Short-term funding had two effects on risk. Ex ante, it reduced the fraction of actively monitoring intermediaries, enabling lax credit choices. Ex post, it increased the speed of liquidity runs, especially since wholesale flows are not insured and are already packaged for rapid mass exit.

Incentives encouraged short-term funding

In theory, other investors – e.g. bank shareholders – should compensate by increasing private monitoring. After all, the higher profitability that comes with cheaper, easy-exit borrowing also comes with great risk of capital losses.

Yet this did not happen. Some investors were insured, others relied on vigilance by intermediaries with conflicted incentives such as advisors, issuers, and traders.

  • Bankers took huge gambles with this cheap, unlimited funding, booked the risk premia as profits and distributed them.
  • Regulators and investors did not understand financial innovations nor bankruptcy exceptions.

In the end, both the private and public financial governance system failed to monitor credit assessment. At best, none was playing a gate-keeping role for risk creation, and in some cases, clever bankers actively played the game for their own trading profit.

In the medium term, restoring financial stability will require that investors bear potential losses, in order to restore incentives for monitoring. This requires they accept the funding of intermediaries with longer term claims. Investors unwilling to take risks who seek time priority at all cost must pay for the privilege, just as in the past when checking accounts paid no interest.

Liquidity-risk charges

A natural tool to achieve this would be liquidity-risk charges, levied on uninsured short-term liabilities. There is a good analogy with the insurance premia banks paid for the government insurance on their deposits. This insurance stabilised this short-term funding sources (and the financial system). Liquidity-risk charges are the correspondent for short-term funding raised in wholesale credit markets. These would act as a Pigouvian tax incentive to contain the negative externality associated with liquidity runs and reduced monitoring (Perotti and Suarez 2009). Taxation of unstable funding would limit systemic risk without suffocating or segmenting financial intermediation, a regression which modern, leveraged economies cannot easily afford.

Liquidity risk charges would have three functions:

  • They would give direct incentives to increase funding maturity, and thus increased monitoring.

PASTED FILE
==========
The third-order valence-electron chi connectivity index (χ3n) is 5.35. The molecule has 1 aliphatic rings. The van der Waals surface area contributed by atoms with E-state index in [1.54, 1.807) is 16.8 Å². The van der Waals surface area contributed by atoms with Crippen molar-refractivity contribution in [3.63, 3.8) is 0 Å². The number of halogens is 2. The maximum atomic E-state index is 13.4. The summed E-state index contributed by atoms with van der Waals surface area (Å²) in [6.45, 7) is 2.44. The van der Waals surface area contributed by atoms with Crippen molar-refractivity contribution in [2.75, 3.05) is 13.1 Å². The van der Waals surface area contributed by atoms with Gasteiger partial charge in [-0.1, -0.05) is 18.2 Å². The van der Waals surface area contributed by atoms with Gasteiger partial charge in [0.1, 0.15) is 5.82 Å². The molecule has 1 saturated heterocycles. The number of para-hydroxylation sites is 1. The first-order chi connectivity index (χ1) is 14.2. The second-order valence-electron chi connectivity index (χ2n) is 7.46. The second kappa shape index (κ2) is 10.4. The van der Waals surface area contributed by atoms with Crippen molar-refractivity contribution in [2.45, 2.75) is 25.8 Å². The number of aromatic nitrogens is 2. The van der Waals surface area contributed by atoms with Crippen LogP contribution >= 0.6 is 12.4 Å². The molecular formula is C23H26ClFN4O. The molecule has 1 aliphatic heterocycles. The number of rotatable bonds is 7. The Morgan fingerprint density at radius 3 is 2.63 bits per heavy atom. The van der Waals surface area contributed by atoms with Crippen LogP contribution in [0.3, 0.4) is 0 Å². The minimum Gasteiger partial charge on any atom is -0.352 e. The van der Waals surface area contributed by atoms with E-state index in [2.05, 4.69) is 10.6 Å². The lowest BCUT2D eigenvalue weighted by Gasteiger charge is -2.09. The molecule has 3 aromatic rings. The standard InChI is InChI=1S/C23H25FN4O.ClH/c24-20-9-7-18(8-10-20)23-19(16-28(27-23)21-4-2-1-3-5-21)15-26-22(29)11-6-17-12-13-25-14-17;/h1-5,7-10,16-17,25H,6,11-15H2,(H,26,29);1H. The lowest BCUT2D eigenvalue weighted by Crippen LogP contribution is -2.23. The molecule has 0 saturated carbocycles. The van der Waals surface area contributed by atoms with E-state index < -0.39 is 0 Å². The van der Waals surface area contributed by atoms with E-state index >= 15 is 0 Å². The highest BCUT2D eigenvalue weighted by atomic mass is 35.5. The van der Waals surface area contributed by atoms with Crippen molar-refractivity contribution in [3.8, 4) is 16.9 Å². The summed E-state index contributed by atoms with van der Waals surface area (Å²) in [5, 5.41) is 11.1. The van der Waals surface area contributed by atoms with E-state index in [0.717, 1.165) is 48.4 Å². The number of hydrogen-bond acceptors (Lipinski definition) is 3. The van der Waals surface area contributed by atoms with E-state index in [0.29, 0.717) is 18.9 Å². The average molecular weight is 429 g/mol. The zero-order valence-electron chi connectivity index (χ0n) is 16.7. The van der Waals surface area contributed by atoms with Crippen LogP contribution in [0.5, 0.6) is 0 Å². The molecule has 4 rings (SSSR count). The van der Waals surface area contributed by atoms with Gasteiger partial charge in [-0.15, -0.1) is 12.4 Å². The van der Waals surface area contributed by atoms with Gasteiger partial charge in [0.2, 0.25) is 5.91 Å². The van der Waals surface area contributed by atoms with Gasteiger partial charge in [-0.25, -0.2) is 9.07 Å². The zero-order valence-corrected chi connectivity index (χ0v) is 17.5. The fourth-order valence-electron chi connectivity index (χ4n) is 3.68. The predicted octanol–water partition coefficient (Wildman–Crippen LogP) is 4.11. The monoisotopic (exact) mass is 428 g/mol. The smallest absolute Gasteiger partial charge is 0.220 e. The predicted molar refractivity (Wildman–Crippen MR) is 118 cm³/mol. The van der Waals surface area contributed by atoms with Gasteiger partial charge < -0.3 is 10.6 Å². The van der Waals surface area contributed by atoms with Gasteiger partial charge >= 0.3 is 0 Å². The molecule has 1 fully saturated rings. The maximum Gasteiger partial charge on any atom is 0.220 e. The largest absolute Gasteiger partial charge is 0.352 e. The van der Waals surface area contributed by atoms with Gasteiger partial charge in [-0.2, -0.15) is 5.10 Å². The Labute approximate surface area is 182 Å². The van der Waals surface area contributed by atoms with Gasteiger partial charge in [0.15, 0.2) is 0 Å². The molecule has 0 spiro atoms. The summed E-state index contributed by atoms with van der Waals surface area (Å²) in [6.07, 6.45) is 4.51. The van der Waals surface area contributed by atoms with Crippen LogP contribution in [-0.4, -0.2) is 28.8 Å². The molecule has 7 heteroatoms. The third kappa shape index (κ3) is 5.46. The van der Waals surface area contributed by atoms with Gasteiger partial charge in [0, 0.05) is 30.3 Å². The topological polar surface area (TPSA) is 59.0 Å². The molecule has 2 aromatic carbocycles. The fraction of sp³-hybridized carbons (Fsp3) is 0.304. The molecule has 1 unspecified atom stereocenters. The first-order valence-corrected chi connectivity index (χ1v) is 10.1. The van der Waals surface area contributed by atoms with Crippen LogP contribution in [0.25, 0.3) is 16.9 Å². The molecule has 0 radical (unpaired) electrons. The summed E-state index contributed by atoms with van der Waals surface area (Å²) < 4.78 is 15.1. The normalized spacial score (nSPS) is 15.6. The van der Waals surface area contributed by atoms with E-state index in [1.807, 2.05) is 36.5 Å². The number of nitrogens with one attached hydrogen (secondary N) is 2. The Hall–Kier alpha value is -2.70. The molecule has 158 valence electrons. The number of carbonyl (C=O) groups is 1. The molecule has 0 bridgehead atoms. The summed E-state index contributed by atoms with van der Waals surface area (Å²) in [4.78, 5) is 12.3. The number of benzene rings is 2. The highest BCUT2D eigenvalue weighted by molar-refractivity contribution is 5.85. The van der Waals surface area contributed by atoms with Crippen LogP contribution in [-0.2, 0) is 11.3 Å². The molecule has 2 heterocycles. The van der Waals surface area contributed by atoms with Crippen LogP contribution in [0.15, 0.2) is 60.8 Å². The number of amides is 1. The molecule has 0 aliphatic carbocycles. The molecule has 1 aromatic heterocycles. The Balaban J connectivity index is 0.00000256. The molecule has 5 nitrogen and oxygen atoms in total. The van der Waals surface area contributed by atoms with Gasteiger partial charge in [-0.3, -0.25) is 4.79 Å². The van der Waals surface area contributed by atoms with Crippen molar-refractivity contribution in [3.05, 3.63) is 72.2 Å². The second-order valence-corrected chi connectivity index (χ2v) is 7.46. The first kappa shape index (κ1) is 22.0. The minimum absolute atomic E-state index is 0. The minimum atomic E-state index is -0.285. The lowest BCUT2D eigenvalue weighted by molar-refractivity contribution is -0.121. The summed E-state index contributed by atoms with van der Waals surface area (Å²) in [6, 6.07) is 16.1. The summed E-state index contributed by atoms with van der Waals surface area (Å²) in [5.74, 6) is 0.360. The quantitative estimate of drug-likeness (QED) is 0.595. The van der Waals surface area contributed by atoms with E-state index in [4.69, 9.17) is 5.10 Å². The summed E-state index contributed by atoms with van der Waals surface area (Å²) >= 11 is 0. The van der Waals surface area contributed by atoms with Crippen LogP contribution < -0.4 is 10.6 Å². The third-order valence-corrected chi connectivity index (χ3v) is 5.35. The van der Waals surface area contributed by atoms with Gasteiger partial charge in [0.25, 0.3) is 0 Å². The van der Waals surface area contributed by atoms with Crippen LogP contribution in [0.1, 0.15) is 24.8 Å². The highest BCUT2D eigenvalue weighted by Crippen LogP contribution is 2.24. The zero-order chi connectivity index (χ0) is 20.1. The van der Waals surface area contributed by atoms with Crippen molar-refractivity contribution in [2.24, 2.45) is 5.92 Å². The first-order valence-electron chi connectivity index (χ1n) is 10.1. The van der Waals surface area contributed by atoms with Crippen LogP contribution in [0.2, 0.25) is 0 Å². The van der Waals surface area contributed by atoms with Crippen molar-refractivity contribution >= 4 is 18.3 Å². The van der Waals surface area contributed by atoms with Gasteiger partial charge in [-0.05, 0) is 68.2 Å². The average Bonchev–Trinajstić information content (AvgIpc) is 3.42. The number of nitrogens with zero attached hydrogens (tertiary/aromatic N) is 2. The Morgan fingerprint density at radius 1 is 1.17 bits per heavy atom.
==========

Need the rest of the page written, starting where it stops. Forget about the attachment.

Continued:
• They could be used as macro prudential tools to increase the cost of rapid credit expansion in exuberant times.
  • They would charge any intermediaries (thus not only banks) for the direct and indirect fiscal costs that unstable funding choices may impose on the rest of the economy.

Liquidity-risk charges are a novel concept, though solidly rooted in the academic consensus on the propagation risk caused by short-term funding (Brunnermeier 2008, Khrishnamurti 2009).

Introducing new tools always raises concerns, yet there are precedents. Evidence suggests that charges on short-term inflows, used in several countries such as Chile, succeeded in increasing funding maturity. A recent IMF staff position paper on the experience of capital controls in emerging countries facing sizeable inflows concedes that creating frictions for hot money is at times indispensable for financial stability (Ostry et al. 2010).


Government attention is now focused on restoring investor confidence. But future financial stability requires more than a ‘pause in panic’. We need to reverse the dramatic slide of the financial system towards unstable funding – a trend which holds a gun to the heads of governments and central banks.

To avoid inflationary money creation, decisive action is needed to support a safe-exit option for the huge liquidity support from central banks. Public liquidity was provided to replace the private, short-term wholesale funding that evaporated with the crisis. Private funding needs to make a return. But the form of this private funding must be one that can bear risk – as a proper financial system should do – rather than merely carry on shifting any losses to the public purse.

Finally, each individual bank needs help to restore funding stability. Without a serious push from regulators, it is hard for any bank to move against the tide of more easily available, unreliable funding. We need a major shift among bank investors, not just bankers, to restore solid foundations.


Brunnermeier, Markus (2009), “Deciphering the Liquidity and Credit Crunch 2007-08”, Journal of Economic Perspectives, 23(1):77-100.

Gorton, Gary (2009), “Slapped in the Face by the Invisible Hand: Banking and the Panic of 2007”, paper prepared for the Federal Reserve Bank of Atlanta’s 2009 Financial Markets Conference, May.

Gorton, Gary and George Pennacchi (1990), “Financial Intermediaries and Liquidity Creation”, The Journal of Finance, 45(1):49-71

IMF (2010), "Capital Inflows: The Role of Controls", IMF staff position note, February.

Perotti, Enrico (2010), “Tax banks to discourage systemic-risk creation, not to fund bailouts”, VoxEU.org, 19 February.

Perotti, Enrico and Javier Suarez (2009a), “Liquidity Insurance for Systemic Crises”, CEPR Policy Insight 31, February.

Perotti, Enrico and Javier Suarez (2009b), “Liquidity Risk Charges as a Macro prudential Tool”, CEPR Policy Insight 40, November.